This week brings more data fueling the unending, unedifying struggle between office drones and bosses, with surveys suggesting about one third of the average office workday is devoted to surfing the Web -- with a good chunk of that going to social media sites like Facebook and Twitter. But as always, I have to wonder whether all this "wasted time" actually has a negative impact on productivity?
Sure, the figures are big enough to make even a generous, kind-hearted employer nervous: according to AOL and Salary.com, 44.7% of workers said surfing the Web was the biggest distraction in their workplace. The same survey found that, on average, employees waste over two hours a day online; figuring an eight-hour workday, 2.5 hours comes to 31% of the total time spent in the office. This jibes pretty well with another, separate study from IDC which found that "30 percent to 40 percent of Internet use in the workplace is unrelated to business." Averaging all these numbers, I come up with 33.6% of the workday spent online on non-work-related stuff.
This corroborates other evidence suggesting that this, how you say, "goofing off" is indeed widespread. According to the Cisco 2010 Midyear Security Report, which includes the results of a survey of employees from around the world, 50% of the employees surveyed said they ignored corporate policies which ban social media in the workplace, and over one quarter of the employees surveyed said they had changed the security settings on their work computers so they can carry on their social media activities unhindered. Also earlier this year, Clearswift, a software security company, found that 57% of workers ages 25-34 do personal tasks like checking social networks, emailing, and online shopping while in the workplace.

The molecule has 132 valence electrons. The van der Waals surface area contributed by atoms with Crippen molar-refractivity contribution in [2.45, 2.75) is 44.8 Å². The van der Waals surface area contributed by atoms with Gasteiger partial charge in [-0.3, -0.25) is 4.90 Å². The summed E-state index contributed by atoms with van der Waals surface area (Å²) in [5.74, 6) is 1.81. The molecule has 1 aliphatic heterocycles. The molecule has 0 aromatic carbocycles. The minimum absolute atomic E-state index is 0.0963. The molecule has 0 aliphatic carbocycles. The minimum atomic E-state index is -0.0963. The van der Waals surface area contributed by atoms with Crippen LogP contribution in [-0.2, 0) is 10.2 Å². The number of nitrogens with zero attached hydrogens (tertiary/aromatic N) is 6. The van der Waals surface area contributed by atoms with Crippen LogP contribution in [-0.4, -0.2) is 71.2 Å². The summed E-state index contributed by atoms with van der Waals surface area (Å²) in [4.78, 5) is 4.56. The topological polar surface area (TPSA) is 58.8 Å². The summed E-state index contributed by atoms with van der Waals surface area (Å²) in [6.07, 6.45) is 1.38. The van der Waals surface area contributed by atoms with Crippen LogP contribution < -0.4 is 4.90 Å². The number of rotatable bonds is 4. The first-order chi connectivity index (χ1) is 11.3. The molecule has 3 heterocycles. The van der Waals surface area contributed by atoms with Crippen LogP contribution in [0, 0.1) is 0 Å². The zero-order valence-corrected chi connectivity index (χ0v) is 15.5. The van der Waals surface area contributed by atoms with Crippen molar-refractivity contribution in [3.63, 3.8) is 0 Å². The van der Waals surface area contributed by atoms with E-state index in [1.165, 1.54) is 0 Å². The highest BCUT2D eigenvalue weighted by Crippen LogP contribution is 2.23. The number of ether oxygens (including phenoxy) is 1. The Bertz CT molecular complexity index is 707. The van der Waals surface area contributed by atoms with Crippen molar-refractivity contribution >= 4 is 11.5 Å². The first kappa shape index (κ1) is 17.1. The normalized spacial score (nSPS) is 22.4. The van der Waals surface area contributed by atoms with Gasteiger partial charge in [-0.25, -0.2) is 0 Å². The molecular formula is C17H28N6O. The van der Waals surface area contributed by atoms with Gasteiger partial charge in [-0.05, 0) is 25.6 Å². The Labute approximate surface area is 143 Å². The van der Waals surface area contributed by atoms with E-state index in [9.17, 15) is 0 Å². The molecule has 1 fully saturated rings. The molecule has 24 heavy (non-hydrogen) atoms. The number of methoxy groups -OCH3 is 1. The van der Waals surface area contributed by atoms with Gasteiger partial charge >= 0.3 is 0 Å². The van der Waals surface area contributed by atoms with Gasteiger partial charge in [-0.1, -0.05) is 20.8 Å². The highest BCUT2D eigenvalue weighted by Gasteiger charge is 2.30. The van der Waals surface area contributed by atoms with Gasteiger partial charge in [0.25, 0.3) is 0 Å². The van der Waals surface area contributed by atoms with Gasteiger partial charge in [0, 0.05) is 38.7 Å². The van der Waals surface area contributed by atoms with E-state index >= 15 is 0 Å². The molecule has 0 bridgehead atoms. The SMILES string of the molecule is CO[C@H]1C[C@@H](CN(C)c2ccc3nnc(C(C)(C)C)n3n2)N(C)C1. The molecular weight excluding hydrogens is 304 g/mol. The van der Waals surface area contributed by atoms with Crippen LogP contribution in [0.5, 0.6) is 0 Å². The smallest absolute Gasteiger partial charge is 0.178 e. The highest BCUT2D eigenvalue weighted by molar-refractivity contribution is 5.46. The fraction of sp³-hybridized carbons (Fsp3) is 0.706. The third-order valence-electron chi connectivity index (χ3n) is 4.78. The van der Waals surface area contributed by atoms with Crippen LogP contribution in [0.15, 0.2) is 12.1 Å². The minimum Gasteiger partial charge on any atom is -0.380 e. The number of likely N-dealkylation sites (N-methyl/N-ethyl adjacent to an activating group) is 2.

So, yes: people are clearly surfing the Web and using social media at work. A lot. But I am skeptical when kill-joys take the next "logical" step by claiming that all this non-working is hurting corporate bottom lines and even affecting national productivity -- like a bogus report from a U.K. employer network which I delighted in debunking back in August.
As I argued back then, it seems reasonable to assume that it takes different people different amounts of time to do their jobs, meaning some people might be able to handle all their responsibilities with time left over for social media. In that vein, it might be more accurate to ask bosses how often they have to reprimand employees for neglecting their duties because of social media use, or ask corporate IT departments how often they have to block social sites because productivity is slipping. After all, isn't it the prerogative of bosses to set productivity goals, and then make sure that they're being met? If workers are fully as productive as management expects, then what's the issue?
Once you are willing to consider the possibility that social media use (and Web surfing in general) doesn't necessarily hurt productivity, it begins to look more like a quality of life issue in the workplace. In fact, companies which try to crack down on social media use could find themselves struggling to recruit talented young workers. On that note, Clearswift also found that 21% of young adults said they would turn down a job if it didn't allow them to access social network sites or their personal email during work hours.